Case 2. Nim with 2 piles of stones.

We already know that when there is exactly 1 pile of stones, it is a winning position for the next player. We start with the smallest example of 2 piles, namely when the piles have sizes \((1,1)\). In this case, the first player can only take away a single stone from one of the piles, and then the second player will take away the other stone and win the game. So \(1,1\) is a losing position. For any position of the form \((a_1,1)\) or \((1,a_2)\) with \(a_1,a_2 > 1\), the player can move to the losing position \((1,1)\), so this is a winning position. We see that we can say the same thing about \((2,2)\), and any position of the form \((a_1,2)\) or \((2,a_2)\) with \(a_1,a_2 > 2\).

In general, it is easy to see that any position of the form \((a,a),\) will be a losing position, since whatever the first player does to one pile, the second can do to the other pile. And since from any other two-pile position you can get to one of these positions, these must be the only losing positions.

## Worked Examples

## 1. Determine the losing positions for Nim games of the form \((a_1, a_2, 1)\).

Solution: Claim: The losing positions of Nim with starting sizes \((a_1, a_2, 1)\) are piles of \( (2k+1, 2k, 1 ) \), and the losing positions of 2-pile Nim.

Proof: From any of these losing positions, it is clear that we cannot reach another losing position, since we need to change the sizes of at least 2 piles.

From any of the winning positions which have 3 piles, we can always remove stones from the largest pile, to get it into the form of \( (2k+1, 2k, 1) \). From any of the winning positions which have 2 piles, we know from before that they are winning positions already.\(_\square\)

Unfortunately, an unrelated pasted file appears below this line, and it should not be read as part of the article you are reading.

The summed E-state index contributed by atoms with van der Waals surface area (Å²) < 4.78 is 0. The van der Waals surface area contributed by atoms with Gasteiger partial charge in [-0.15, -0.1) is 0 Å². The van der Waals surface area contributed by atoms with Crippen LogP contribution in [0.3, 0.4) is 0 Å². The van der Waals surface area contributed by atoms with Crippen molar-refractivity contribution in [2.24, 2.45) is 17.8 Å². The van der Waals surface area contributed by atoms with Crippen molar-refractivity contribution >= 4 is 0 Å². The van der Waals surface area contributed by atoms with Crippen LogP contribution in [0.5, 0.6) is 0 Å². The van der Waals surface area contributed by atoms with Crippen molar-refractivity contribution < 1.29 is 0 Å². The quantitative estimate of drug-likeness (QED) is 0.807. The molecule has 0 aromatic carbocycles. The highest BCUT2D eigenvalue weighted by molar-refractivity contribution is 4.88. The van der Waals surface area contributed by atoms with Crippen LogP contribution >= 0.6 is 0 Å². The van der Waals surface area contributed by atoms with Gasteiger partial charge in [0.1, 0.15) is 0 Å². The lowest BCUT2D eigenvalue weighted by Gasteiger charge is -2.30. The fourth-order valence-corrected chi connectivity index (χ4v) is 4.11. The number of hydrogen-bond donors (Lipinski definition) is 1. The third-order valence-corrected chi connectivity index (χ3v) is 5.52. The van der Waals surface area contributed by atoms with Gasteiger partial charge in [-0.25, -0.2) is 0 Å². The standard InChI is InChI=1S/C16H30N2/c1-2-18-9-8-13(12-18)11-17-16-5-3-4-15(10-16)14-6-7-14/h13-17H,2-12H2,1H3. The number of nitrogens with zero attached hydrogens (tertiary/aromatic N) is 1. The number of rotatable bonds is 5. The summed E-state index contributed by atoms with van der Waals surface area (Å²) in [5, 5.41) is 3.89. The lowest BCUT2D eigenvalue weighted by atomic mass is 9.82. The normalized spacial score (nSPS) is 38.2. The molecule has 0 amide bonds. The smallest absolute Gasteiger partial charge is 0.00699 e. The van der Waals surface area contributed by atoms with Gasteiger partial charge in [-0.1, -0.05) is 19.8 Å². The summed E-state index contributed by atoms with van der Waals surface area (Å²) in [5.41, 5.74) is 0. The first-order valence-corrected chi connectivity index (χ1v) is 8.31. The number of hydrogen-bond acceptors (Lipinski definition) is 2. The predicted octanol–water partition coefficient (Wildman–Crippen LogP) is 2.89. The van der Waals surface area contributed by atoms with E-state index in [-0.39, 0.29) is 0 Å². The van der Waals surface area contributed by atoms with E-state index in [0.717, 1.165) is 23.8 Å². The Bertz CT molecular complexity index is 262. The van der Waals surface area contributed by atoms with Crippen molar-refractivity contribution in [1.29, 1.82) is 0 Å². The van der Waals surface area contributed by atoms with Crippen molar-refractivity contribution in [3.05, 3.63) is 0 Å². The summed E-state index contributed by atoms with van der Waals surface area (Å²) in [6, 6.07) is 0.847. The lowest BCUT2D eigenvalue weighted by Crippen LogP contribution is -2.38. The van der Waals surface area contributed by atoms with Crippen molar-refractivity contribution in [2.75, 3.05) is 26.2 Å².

Determine a general characterization for when a Nim position is winning or losing. It helps to look at the numbers in base 2.

## 2. A two player game is played on a \(5 \times 5\) grid. A token starts in the bottom left corner of the grid. On each turn, a player can move the token one or two units to the right, or to the leftmost square of the above row. The last player who is able to move wins. Determine which positions of the token are winning positions and which are losing.

Solution: It is easy to determine the winning and losing positions for the top row, since the only options are to move 1 or 2 positions to the right. This gives the top row of W L W W L. Since the first position in the row is a winning position, it is never advantageous to move up here from the previous row. This means that the last position in the next row is also losing, and the whole row will have the same pattern as this row. We see that the pattern will continue for all 5 rows, so if the token is in the 1st, 3rd, or 4th column, it is a winning position, if it is in the 2nd or 5th column, it is losing. \(_\square\)

Generalize this problem to larger grids. How many winning positions are there on a \(k \times n\) grid?